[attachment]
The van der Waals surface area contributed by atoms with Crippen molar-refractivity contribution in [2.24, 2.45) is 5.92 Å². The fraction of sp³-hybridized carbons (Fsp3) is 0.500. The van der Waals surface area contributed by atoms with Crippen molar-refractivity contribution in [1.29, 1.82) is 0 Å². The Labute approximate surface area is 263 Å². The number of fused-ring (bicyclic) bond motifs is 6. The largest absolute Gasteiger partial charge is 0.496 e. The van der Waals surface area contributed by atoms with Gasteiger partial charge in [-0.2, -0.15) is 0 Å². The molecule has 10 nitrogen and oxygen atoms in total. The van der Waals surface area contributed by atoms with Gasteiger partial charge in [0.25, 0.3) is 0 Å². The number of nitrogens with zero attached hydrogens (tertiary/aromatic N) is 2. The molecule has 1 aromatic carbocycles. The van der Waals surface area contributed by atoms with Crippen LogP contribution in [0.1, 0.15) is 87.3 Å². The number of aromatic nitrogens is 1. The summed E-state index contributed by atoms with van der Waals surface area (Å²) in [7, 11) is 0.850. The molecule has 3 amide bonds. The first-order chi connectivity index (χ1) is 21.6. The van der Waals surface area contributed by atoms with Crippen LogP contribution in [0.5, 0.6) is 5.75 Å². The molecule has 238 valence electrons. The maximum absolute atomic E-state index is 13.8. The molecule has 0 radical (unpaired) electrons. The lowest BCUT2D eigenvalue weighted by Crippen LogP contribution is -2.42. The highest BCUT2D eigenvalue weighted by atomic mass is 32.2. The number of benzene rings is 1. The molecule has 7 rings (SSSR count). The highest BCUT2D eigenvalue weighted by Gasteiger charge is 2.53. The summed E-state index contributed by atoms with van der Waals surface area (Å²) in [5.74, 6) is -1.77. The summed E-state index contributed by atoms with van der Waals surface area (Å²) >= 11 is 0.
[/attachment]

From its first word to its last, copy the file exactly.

The van der Waals surface area contributed by atoms with Crippen molar-refractivity contribution in [2.24, 2.45) is 5.92 Å². The fraction of sp³-hybridized carbons (Fsp3) is 0.500. The van der Waals surface area contributed by atoms with Crippen molar-refractivity contribution in [1.29, 1.82) is 0 Å². The Labute approximate surface area is 263 Å². The number of fused-ring (bicyclic) bond motifs is 6. The largest absolute Gasteiger partial charge is 0.496 e. The van der Waals surface area contributed by atoms with Gasteiger partial charge in [-0.2, -0.15) is 0 Å². The molecule has 10 nitrogen and oxygen atoms in total. The van der Waals surface area contributed by atoms with Gasteiger partial charge in [0.25, 0.3) is 0 Å². The number of nitrogens with zero attached hydrogens (tertiary/aromatic N) is 2. The molecule has 1 aromatic carbocycles. The van der Waals surface area contributed by atoms with Crippen LogP contribution in [0.1, 0.15) is 87.3 Å². The number of aromatic nitrogens is 1. The summed E-state index contributed by atoms with van der Waals surface area (Å²) in [7, 11) is 0.850. The molecule has 3 amide bonds. The first-order chi connectivity index (χ1) is 21.6. The van der Waals surface area contributed by atoms with Crippen LogP contribution in [0.5, 0.6) is 5.75 Å². The molecule has 238 valence electrons. The maximum absolute atomic E-state index is 13.8. The molecule has 0 radical (unpaired) electrons. The lowest BCUT2D eigenvalue weighted by Crippen LogP contribution is -2.42. The highest BCUT2D eigenvalue weighted by atomic mass is 32.2. The number of benzene rings is 1. The molecule has 7 rings (SSSR count). The highest BCUT2D eigenvalue weighted by Gasteiger charge is 2.53. The summed E-state index contributed by atoms with van der Waals surface area (Å²) in [5.74, 6) is -1.77. The summed E-state index contributed by atoms with van der Waals surface area (Å²) >= 11 is 0.